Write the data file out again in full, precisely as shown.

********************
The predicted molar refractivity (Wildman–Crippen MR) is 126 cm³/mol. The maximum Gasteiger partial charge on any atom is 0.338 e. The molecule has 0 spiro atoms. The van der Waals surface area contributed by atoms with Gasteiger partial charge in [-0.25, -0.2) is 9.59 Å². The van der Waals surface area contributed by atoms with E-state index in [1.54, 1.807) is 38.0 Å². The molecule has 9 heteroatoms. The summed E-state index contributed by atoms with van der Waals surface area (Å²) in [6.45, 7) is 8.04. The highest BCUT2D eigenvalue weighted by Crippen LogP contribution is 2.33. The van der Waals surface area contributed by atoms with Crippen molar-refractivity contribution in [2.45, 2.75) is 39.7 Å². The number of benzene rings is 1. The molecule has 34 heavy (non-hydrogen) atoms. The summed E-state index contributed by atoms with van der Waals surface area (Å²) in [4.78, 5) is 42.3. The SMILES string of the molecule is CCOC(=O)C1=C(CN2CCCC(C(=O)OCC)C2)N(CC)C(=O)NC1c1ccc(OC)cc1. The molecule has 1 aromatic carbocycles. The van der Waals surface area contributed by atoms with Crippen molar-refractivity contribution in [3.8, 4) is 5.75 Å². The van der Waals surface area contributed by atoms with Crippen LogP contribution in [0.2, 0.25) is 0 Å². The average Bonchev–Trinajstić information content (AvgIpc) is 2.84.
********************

The predicted molar refractivity (Wildman–Crippen MR) is 126 cm³/mol. The maximum Gasteiger partial charge on any atom is 0.338 e. The molecule has 0 spiro atoms. The van der Waals surface area contributed by atoms with Gasteiger partial charge in [-0.25, -0.2) is 9.59 Å². The van der Waals surface area contributed by atoms with E-state index in [1.54, 1.807) is 38.0 Å². The molecule has 9 heteroatoms. The summed E-state index contributed by atoms with van der Waals surface area (Å²) in [6.45, 7) is 8.04. The highest BCUT2D eigenvalue weighted by Crippen LogP contribution is 2.33. The van der Waals surface area contributed by atoms with Crippen molar-refractivity contribution in [2.45, 2.75) is 39.7 Å². The number of benzene rings is 1. The molecule has 34 heavy (non-hydrogen) atoms. The summed E-state index contributed by atoms with van der Waals surface area (Å²) in [4.78, 5) is 42.3. The SMILES string of the molecule is CCOC(=O)C1=C(CN2CCCC(C(=O)OCC)C2)N(CC)C(=O)NC1c1ccc(OC)cc1. The molecule has 1 aromatic carbocycles. The van der Waals surface area contributed by atoms with Crippen molar-refractivity contribution in [3.8, 4) is 5.75 Å². The van der Waals surface area contributed by atoms with Crippen LogP contribution in [0.2, 0.25) is 0 Å². The average Bonchev–Trinajstić information content (AvgIpc) is 2.84.